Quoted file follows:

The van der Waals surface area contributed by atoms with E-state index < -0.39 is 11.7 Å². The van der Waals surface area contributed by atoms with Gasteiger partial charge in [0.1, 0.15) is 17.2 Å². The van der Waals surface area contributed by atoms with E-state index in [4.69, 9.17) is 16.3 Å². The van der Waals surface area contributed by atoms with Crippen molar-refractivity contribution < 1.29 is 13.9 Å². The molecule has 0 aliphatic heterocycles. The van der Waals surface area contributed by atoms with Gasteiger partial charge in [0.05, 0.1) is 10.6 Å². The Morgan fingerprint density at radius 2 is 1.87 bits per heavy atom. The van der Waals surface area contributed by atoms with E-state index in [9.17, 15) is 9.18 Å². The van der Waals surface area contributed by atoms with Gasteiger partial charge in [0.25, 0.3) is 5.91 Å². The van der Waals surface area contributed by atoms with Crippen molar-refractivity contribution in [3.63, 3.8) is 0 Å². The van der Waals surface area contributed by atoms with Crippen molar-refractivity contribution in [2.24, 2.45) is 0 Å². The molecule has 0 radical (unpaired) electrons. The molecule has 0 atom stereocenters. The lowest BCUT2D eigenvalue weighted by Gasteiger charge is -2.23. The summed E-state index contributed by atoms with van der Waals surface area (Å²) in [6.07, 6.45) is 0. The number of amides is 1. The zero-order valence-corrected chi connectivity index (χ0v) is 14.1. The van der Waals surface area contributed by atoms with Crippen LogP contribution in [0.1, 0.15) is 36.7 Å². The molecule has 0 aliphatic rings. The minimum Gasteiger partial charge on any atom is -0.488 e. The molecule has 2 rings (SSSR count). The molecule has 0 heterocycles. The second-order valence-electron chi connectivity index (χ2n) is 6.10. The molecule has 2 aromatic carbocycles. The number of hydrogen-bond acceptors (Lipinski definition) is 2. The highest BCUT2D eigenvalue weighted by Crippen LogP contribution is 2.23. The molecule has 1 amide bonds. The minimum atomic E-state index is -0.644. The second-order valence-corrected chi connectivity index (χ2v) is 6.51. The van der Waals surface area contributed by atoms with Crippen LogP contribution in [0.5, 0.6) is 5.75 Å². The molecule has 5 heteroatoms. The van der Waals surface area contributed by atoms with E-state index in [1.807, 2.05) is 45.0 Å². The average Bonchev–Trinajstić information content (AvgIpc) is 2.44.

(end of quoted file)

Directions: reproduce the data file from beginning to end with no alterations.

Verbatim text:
The van der Waals surface area contributed by atoms with E-state index < -0.39 is 11.7 Å². The van der Waals surface area contributed by atoms with Gasteiger partial charge in [0.1, 0.15) is 17.2 Å². The van der Waals surface area contributed by atoms with E-state index in [4.69, 9.17) is 16.3 Å². The van der Waals surface area contributed by atoms with Crippen molar-refractivity contribution < 1.29 is 13.9 Å². The molecule has 0 aliphatic heterocycles. The van der Waals surface area contributed by atoms with Gasteiger partial charge in [0.05, 0.1) is 10.6 Å². The Morgan fingerprint density at radius 2 is 1.87 bits per heavy atom. The van der Waals surface area contributed by atoms with E-state index in [9.17, 15) is 9.18 Å². The van der Waals surface area contributed by atoms with Gasteiger partial charge in [0.25, 0.3) is 5.91 Å². The van der Waals surface area contributed by atoms with Crippen molar-refractivity contribution in [3.63, 3.8) is 0 Å². The van der Waals surface area contributed by atoms with Crippen molar-refractivity contribution in [2.24, 2.45) is 0 Å². The molecule has 0 radical (unpaired) electrons. The molecule has 0 atom stereocenters. The lowest BCUT2D eigenvalue weighted by Gasteiger charge is -2.23. The summed E-state index contributed by atoms with van der Waals surface area (Å²) in [6.07, 6.45) is 0. The number of amides is 1. The zero-order valence-corrected chi connectivity index (χ0v) is 14.1. The van der Waals surface area contributed by atoms with Crippen LogP contribution in [0.1, 0.15) is 36.7 Å². The molecule has 0 aliphatic rings. The minimum Gasteiger partial charge on any atom is -0.488 e. The molecule has 2 rings (SSSR count). The molecule has 0 heterocycles. The second-order valence-electron chi connectivity index (χ2n) is 6.10. The molecule has 2 aromatic carbocycles. The number of hydrogen-bond acceptors (Lipinski definition) is 2. The highest BCUT2D eigenvalue weighted by Crippen LogP contribution is 2.23. The molecule has 1 amide bonds. The minimum atomic E-state index is -0.644. The second-order valence-corrected chi connectivity index (χ2v) is 6.51. The van der Waals surface area contributed by atoms with Crippen LogP contribution in [0.5, 0.6) is 5.75 Å². The molecule has 5 heteroatoms. The van der Waals surface area contributed by atoms with E-state index in [1.807, 2.05) is 45.0 Å². The average Bonchev–Trinajstić information content (AvgIpc) is 2.44.